You can also see a series of vertical lines or blocks of various colors across some of the rows. Each indicates a feature of interest, such as a start codon or a variation from the reference. The button showing a question mark will display a legend showing what feature each color represents. Usually, start codons appear at the very beginning of the V gene annotation.
Somatic cells are not just characterized by their V, D, and J genes; the addition and deletion of bases at gene junctions during V(D)J recombination further contributes to T cell diversity. Because of this additional variability, areas around gene junctions will often appear to have many mutations compared to a canonical reference, as you see in this chain. Note, however, that the consensus sequence has the same variants here as the contigs, since it comes from the first exact subclonotype in the table.
While it is useful to see the common mutations around gene junctions, they make it difficult to assess how closely the contigs map to the consensus sequence. You can more easily do this by visually aligning the contigs to the shared consensus sequence. To do so, click the selector above the gene annotations and select Align Contigs to Consensus.
Switching to consensus alignment view hides common intra-junction variability. In this case there is no difference (no mismatches, insertions, or deletions) between the exact subclonotypes. One might expect identical contigs to be grouped together into a single exact subclonotype, but the next section will explore why one cell barcode was grouped differently from the other eight.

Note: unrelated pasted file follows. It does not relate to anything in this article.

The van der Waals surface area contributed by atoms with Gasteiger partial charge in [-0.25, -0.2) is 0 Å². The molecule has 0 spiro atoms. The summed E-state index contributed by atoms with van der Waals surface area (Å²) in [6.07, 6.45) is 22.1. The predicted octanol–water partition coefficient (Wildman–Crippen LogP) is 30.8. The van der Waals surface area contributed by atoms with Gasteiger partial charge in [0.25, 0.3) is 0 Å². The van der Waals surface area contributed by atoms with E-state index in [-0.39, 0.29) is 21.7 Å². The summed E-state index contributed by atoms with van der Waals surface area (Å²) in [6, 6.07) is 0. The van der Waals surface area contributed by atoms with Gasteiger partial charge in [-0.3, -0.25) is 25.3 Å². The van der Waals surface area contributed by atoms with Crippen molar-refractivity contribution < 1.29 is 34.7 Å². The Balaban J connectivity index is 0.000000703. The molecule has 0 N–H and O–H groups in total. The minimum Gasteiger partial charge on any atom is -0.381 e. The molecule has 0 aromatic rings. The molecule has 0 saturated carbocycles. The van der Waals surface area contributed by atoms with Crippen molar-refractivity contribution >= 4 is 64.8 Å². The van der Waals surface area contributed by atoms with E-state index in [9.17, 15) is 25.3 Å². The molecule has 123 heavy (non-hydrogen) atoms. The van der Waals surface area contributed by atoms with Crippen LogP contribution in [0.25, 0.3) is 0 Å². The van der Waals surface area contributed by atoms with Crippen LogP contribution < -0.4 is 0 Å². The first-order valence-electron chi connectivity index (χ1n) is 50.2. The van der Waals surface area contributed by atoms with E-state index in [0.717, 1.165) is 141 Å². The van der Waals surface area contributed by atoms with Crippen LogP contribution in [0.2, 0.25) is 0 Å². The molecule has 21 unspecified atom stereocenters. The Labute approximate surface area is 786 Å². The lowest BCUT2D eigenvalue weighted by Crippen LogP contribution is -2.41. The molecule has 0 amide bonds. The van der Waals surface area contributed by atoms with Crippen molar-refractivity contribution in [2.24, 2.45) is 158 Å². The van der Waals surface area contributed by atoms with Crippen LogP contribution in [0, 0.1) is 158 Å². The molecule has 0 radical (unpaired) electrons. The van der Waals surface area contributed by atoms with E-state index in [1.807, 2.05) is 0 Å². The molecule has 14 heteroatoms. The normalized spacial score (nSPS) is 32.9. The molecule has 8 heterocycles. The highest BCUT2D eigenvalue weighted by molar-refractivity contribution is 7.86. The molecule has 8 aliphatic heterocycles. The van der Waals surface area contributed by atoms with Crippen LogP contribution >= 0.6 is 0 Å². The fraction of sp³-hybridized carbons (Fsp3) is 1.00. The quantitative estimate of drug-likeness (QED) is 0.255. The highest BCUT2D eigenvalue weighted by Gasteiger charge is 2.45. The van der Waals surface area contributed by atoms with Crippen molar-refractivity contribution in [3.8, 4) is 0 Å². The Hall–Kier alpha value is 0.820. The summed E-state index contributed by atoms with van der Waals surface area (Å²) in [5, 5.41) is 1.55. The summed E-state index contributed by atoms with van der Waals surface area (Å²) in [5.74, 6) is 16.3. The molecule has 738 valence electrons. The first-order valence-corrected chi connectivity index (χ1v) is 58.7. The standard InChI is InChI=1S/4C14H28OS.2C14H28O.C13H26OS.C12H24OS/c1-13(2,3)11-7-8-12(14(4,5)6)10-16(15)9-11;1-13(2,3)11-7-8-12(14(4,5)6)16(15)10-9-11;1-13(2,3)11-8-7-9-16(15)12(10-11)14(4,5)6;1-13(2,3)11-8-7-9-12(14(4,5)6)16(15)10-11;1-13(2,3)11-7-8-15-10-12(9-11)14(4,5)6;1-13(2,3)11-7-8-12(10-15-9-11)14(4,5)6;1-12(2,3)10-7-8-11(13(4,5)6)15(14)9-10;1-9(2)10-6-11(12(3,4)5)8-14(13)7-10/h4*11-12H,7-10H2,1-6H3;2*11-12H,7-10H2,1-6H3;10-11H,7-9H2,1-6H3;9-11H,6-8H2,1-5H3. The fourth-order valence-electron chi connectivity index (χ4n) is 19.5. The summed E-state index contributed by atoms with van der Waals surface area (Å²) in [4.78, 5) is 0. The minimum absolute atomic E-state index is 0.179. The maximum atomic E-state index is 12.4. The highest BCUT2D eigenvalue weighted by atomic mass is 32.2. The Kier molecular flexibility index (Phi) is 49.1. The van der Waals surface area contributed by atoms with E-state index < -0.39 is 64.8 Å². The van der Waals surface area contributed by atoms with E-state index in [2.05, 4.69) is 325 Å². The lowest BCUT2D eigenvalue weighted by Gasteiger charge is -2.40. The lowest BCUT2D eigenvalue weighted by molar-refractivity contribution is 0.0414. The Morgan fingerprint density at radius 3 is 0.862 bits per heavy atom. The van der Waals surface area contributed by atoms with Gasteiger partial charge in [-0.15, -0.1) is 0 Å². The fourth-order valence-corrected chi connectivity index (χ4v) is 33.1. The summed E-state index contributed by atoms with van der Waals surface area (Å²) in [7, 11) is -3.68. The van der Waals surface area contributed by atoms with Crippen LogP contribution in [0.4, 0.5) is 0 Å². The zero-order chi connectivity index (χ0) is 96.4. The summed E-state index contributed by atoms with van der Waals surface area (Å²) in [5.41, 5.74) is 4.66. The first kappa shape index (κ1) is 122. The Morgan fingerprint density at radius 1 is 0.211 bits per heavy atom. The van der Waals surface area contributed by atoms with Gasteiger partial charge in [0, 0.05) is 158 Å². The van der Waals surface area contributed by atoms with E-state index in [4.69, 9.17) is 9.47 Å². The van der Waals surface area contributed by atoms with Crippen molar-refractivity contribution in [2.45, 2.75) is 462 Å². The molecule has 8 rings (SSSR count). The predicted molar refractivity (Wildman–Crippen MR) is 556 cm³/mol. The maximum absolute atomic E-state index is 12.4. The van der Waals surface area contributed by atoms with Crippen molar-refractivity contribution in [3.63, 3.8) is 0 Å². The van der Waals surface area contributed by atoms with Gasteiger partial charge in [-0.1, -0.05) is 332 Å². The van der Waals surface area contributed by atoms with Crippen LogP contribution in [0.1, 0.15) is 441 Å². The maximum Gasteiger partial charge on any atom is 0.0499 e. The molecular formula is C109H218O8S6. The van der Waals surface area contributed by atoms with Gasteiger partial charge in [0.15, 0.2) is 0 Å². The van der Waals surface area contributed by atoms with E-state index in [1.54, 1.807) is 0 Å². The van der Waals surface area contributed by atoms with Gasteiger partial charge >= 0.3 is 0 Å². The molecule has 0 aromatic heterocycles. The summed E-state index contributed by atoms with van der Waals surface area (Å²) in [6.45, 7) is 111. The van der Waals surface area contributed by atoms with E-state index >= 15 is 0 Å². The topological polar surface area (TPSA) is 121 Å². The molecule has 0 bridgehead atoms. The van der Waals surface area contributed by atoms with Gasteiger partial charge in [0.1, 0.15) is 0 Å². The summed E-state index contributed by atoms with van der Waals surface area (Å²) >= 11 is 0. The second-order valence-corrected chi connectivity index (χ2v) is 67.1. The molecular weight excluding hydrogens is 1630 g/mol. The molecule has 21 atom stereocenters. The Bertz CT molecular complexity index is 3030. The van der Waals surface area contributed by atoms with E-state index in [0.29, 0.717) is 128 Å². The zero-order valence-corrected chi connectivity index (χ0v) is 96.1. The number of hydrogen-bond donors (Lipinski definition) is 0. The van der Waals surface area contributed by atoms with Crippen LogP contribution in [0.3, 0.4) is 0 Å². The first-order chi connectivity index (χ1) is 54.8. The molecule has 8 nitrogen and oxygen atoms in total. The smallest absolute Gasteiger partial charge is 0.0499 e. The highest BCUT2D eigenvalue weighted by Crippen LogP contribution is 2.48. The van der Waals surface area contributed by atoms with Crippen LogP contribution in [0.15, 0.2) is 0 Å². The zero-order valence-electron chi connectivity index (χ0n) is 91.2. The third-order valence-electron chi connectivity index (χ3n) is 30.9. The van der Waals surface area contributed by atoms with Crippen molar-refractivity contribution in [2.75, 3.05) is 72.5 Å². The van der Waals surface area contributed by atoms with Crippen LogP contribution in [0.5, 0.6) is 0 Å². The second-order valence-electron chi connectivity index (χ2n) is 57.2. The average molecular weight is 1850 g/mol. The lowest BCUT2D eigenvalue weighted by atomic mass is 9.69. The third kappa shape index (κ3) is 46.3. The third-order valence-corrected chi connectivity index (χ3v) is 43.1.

Click on the alpha chain of the same clonotype (TRA:TRAV1-2:TRAJ33), and select Align Contigs and Consensus to Reference view in the top left dropdown.
This chain only has a single exact subclonotype with eight barcodes. The single barcode exact subclonotype is missing here because that cell barcode had a TRB chain but was missing the TRA. The number of barcodes represented in the table might not add up to the barcode count for the clonotype in the clonotype list, but the count just above the CDR3 sequences indicates how many barcodes in this clonotype had the chain currently in the view.